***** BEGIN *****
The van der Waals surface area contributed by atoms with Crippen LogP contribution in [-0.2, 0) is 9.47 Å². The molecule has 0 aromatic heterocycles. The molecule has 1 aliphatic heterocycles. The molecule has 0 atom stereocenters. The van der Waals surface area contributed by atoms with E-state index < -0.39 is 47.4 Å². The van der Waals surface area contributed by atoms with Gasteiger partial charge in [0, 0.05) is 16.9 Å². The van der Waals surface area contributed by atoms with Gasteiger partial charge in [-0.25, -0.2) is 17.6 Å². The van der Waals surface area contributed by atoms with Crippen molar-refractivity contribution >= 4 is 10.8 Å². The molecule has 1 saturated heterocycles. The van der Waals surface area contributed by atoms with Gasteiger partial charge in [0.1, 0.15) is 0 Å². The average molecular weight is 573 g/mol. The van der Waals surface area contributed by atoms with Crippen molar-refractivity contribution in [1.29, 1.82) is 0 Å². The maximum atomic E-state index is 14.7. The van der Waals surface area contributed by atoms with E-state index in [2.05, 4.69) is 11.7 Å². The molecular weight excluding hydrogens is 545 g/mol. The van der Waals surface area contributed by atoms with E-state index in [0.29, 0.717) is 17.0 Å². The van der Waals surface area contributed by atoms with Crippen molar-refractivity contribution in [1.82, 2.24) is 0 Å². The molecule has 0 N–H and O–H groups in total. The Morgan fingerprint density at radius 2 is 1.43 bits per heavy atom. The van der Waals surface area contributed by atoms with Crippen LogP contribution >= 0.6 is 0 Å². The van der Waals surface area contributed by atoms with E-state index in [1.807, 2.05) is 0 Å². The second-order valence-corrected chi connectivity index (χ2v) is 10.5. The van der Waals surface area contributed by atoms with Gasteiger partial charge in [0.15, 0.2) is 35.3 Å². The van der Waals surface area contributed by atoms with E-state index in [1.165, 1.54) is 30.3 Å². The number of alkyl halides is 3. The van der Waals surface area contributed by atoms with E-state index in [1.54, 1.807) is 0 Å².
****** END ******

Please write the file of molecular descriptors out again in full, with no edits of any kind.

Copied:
The van der Waals surface area contributed by atoms with Crippen LogP contribution in [-0.2, 0) is 9.47 Å². The molecule has 0 aromatic heterocycles. The molecule has 1 aliphatic heterocycles. The molecule has 0 atom stereocenters. The van der Waals surface area contributed by atoms with E-state index < -0.39 is 47.4 Å². The van der Waals surface area contributed by atoms with Gasteiger partial charge in [0, 0.05) is 16.9 Å². The van der Waals surface area contributed by atoms with Gasteiger partial charge in [-0.25, -0.2) is 17.6 Å². The van der Waals surface area contributed by atoms with Crippen molar-refractivity contribution >= 4 is 10.8 Å². The molecule has 1 saturated heterocycles. The van der Waals surface area contributed by atoms with Gasteiger partial charge in [0.1, 0.15) is 0 Å². The average molecular weight is 573 g/mol. The van der Waals surface area contributed by atoms with Crippen molar-refractivity contribution in [1.29, 1.82) is 0 Å². The maximum atomic E-state index is 14.7. The van der Waals surface area contributed by atoms with E-state index in [2.05, 4.69) is 11.7 Å². The molecular weight excluding hydrogens is 545 g/mol. The van der Waals surface area contributed by atoms with E-state index in [0.29, 0.717) is 17.0 Å². The van der Waals surface area contributed by atoms with Crippen molar-refractivity contribution in [1.82, 2.24) is 0 Å². The molecule has 0 N–H and O–H groups in total. The Morgan fingerprint density at radius 2 is 1.43 bits per heavy atom. The van der Waals surface area contributed by atoms with Crippen LogP contribution >= 0.6 is 0 Å². The van der Waals surface area contributed by atoms with E-state index in [1.807, 2.05) is 0 Å². The second-order valence-corrected chi connectivity index (χ2v) is 10.5. The van der Waals surface area contributed by atoms with Gasteiger partial charge in [0.15, 0.2) is 35.3 Å². The van der Waals surface area contributed by atoms with E-state index in [1.165, 1.54) is 30.3 Å². The number of alkyl halides is 3. The van der Waals surface area contributed by atoms with E-state index in [1.54, 1.807) is 0 Å².